Winged Migration
Le Peuple Migrateur
review by Nicholas Schager, 18 April 2003

With its majestic vistas of swooping birds traveling thousands of miles for their annual migrations, Jacques Perrin’s Winged Migration is one of the few films I’ve ever seen that is as suitable for my cats’ viewing pleasure as for my own. A nature documentary that will primarily appeal to those who find the planet’s feathered inhabitants an endlessly fascinating subject for study, Perrin’s documentary is filled with euphoric moments that transport us into the heart of the migrating birds’ journey, placing us alongside them as fellow voyagers on their regular fall and spring journeys for food and safety. But be warned: with only scant narration and a few meager subtitles providing basic information on the birds we’re watching, the film doggedly follows its airborne travelers without ever giving us much insight into their particular habits or characteristics. It is a film both picturesque and blatantly empty.

Perrin employed over 450 people (including seventeen pilots and fourteen cinematographers) for three years to capture the footage found in Winged Migration. Yet for all their hard work, what they’ve ultimately compiled is gorgeous but context-less footage of birds in transit. Perrin and his co-directors Jacques Cluzaud and Michel Debats used a wide array of aircraft – some created specifically for this film – in order to literally become part of the migrating swarm, and there are numerous close-up aerial shots of the birds that are breathtaking in their clarity and proximity. Whether it’s the Eurasian Crane slicing through the air while making its 2,500 mile trek from Spain to Borneo or the Bar Headed Goose leaving India for the Far East steppes, the film allows us to glide alongside these regal creatures, darting in and out of their ranks with seemingly effortless grace.

Perrin occasionally interjects banal and overblown comments over the film’s visual splendor, chiming in with pronouncements such as “Their migration is a fight for life” that undermine the power of his film’s images. Given Perrin’s penchant for making his scripted lines sound either melodramatic or prosaic, and the infrequency of informative tidbits, the film can’t maintain any sense of momentum or consistency. The film jumps back and forth between various flocks at different points in their migration, and after a while the material blends together into one stunning but lifeless collage. The impressive variety of birds on display (filmed on all seven continents) are given no distinction by Perrin’s reverential gaze; many are seen in all-too-brief snippets that merely highlight a peculiar characteristic – for example, the Albatross’ penchant for staying in the air over the ocean for amazing lengths of time – and most others are presented with none of the vital background information necessary to fully convey the epic nature of their journeys. When we see a flock of birds reaching New York City’s shores after their fall migration, the World Trade Center towers glistening in the morning sunlight, the image is at once heartbreaking and totally false, a carefully programmed moment designed to make us feel as though the film is about more than random visual brilliance. Similarly, an army of King Penguins stretching as far as the camera’s eye can see is indisputably striking. Not being told anything about these flight-impaired creatures, however, is a nearly unforgivable deficiency.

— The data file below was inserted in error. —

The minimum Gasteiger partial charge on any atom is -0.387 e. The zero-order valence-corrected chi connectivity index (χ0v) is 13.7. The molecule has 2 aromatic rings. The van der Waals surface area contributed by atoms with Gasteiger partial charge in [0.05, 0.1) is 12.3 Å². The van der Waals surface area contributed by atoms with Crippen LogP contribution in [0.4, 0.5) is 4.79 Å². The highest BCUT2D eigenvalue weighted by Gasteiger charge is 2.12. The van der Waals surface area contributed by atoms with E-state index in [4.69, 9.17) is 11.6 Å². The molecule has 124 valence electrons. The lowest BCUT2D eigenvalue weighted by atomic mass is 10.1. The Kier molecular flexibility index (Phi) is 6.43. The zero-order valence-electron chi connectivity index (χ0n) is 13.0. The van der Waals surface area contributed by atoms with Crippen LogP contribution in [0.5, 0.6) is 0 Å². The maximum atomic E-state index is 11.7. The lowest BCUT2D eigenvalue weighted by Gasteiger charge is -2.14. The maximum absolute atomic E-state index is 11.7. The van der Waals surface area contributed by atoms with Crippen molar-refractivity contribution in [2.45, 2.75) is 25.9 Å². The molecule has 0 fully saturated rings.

If Winged Migration is mainly a National-Geographic special distilled to abstract proportions, there are enough awe-inspiring moments to provide momentary exhilaration. Watching the Red Breasted Goose – a bullet-like bird with red and black feathers that, in their design, recall an imposing fighter jet – zip through a smoke-spewing Eastern European refinery, only to have one of its flock wind up mired in industrial waste, is just one of many entrancing moments provided by the film; the problem is that once this scene is over, we never glimpse these awesome birds again. Brain and Mr. Bungle – our family’s avid and enthusiastic bird-watching felines – might find this material mesmerizing, but I suspect that most human moviegoers demand more depth from their nature programs than this superficial documentary is willing to provide.

Directed by:
Jacques Cluzaud
Michel Debats
Jacques Perrin

Written by:
Stéphane Durand
Jacques Perrin
Valentine Perrin
Francis Roux

G - General Audiences.
All ages admitted.






  Copyright © 1996-2005 by Nitrate Productions, Inc. All Rights Reserved.